Melbourne-based BAR Studio’s design for the luxury hotel was inspired by ￼￼￼￼￼the warmth of alpine lodges, Japanese craftsmanship and the welcoming nature of a mountain village.
Located on the northeastern side of Mount Niseko Annupuri, the Park Hyatt Niseko Hanazono has a strong connection to nature, with the design responding to the landscape by terracing around the natural amphitheatre of the site.
Designed in collaboration with Japanese architecture practice Nikken Sekkei, the eight-storey hotel comprises two accommodation types – 100 guest rooms and 113 branded residences, which are housed in four separate buildings.
The buildings nestle into the forest on the site’s western edge, bordered by a mountain stream. Views and natural light underpin the design and include vistas to Mount Yotei as well as the ski hills to south and mountain forests of Hokkaido to the north.
A key part of BAR Studio’s design philosophy is art, which the practice believes creates “an atmospheric link” to culture and space. Bold local art curated in collaboration with The Art Foundation, a Tokyo-based philanthropic organisation, features throughout the public areas, with original pieces by Akira Minagawa and Nobuyoshi Araki.
Large-scale artworks by local Japanese artists Studio Sawada signal each arrival area, and Australian interdisciplinary paper artist Geoff Nees has designed a light installation that features in the hotel’s elevator cars.
Guest rooms have a residential feel with a loft-like aesthetic. Each room has a living area that includes a multi-use table that serves as a dining table or work desk. The bedroom is separated from this space with a glass and timber screen inspired by paper shoji screens.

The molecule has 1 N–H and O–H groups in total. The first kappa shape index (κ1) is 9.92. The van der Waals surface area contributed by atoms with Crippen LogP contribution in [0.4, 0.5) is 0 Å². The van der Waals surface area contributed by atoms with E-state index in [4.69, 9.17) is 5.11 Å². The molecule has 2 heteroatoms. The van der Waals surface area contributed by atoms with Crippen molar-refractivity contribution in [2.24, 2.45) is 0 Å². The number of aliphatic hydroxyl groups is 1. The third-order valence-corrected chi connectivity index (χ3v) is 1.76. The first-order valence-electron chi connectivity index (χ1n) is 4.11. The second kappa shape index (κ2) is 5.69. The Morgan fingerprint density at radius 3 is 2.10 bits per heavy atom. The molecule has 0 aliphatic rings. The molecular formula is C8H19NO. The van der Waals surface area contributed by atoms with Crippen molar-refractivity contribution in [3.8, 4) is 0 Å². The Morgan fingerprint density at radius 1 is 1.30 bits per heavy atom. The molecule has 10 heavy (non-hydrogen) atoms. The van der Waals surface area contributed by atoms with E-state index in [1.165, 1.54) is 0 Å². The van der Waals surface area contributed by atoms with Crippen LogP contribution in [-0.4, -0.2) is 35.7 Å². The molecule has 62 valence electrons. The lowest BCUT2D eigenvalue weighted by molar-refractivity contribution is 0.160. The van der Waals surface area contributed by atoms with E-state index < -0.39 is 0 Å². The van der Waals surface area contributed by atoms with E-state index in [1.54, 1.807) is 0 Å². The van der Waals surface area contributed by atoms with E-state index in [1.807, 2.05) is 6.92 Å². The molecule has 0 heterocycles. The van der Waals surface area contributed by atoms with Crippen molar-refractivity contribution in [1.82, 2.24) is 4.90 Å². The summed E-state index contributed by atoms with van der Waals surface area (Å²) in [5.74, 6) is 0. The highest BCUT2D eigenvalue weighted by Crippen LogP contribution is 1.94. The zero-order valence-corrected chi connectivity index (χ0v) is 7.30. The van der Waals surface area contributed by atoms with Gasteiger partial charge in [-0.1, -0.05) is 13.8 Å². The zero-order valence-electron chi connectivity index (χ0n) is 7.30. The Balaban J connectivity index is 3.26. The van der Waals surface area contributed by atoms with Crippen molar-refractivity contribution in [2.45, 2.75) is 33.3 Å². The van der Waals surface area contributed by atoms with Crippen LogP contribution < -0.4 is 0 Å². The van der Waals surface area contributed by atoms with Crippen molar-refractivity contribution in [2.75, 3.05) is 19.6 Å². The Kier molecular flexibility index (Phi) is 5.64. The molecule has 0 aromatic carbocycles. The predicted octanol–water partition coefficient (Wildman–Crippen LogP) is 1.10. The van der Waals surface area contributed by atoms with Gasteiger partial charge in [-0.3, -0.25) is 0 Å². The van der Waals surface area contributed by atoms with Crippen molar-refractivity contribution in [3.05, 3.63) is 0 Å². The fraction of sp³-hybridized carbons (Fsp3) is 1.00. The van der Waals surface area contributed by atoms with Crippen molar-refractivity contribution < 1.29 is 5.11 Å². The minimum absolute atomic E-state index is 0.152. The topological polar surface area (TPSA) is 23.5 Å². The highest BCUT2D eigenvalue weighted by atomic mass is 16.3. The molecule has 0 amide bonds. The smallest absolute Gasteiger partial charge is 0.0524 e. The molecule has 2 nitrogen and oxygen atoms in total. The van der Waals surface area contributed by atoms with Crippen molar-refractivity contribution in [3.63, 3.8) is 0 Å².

The carpet is derived from traditional Japanese boro (patched textile) designs and an inky-coloured artwork of mountains conceals a wardrobe and speaks to classic Japanese prints. Materials are simple and tactile, referencing the colours of light weathered timber and grey stone, accented with touches of tan leather, deep blue and olive green.
Residences follow a similar look to guestrooms, but with added kitchen facilities. Most have a private natural onsen, or hot spring, on the balcony with views of Mount Yotei. Select ski-in/ski-out duplexes add to the experience.
In keeping with the hotel’s village-like atmosphere, restaurants and bars deliver diverse environments. Adjacent to the ski slopes is The Living, offering comfortable furniture and a central fireplace. It hosts all-day dining, a chef’s kitchen, and a stand-alone champagne and dessert bar, whiskey bar and cigar lounge.
A series of three pavilions houses a more intimate scale of dining. On the ground floor, dining options include a Japanese grill, Michelin-starred sushi restaurant, Chinese and Italian restaurants.
A ‘delicatessen street’ links the different spaces and connects to a French restaurant. Above, the loft levels house a tappanyaki restaurant, teppan lounge and private Chinese dining room. Each dining zone is designed to resonate with the particular cuisine.
For example, reds and golds underscore the Chinese restaurant, blackened timber frames the Japanese grill and a contemporary bistro aesthetic underpins the Italian restaurant.
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